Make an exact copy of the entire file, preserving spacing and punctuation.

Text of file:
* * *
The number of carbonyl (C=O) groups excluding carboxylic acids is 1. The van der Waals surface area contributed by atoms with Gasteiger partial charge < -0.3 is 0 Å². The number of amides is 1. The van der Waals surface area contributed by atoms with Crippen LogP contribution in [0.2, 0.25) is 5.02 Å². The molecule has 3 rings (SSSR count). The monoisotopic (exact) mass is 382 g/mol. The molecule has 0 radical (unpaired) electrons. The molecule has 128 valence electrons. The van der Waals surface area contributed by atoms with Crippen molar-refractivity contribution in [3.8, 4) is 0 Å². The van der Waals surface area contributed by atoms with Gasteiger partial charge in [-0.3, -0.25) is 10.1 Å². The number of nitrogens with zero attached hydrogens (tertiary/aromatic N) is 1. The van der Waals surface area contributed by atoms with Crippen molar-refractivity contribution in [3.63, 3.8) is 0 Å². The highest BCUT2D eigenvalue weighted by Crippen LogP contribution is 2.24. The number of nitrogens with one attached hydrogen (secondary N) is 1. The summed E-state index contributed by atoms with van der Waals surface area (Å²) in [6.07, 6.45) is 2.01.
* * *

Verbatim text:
The number of carbonyl (C=O) groups excluding carboxylic acids is 1. The van der Waals surface area contributed by atoms with Gasteiger partial charge < -0.3 is 0 Å². The number of amides is 1. The van der Waals surface area contributed by atoms with Crippen LogP contribution in [0.2, 0.25) is 5.02 Å². The molecule has 3 rings (SSSR count). The monoisotopic (exact) mass is 382 g/mol. The molecule has 0 radical (unpaired) electrons. The molecule has 128 valence electrons. The van der Waals surface area contributed by atoms with Crippen molar-refractivity contribution in [3.8, 4) is 0 Å². The van der Waals surface area contributed by atoms with Gasteiger partial charge in [-0.3, -0.25) is 10.1 Å². The number of nitrogens with zero attached hydrogens (tertiary/aromatic N) is 1. The van der Waals surface area contributed by atoms with Crippen molar-refractivity contribution in [3.63, 3.8) is 0 Å². The highest BCUT2D eigenvalue weighted by Crippen LogP contribution is 2.24. The number of nitrogens with one attached hydrogen (secondary N) is 1. The summed E-state index contributed by atoms with van der Waals surface area (Å²) in [6.07, 6.45) is 2.01.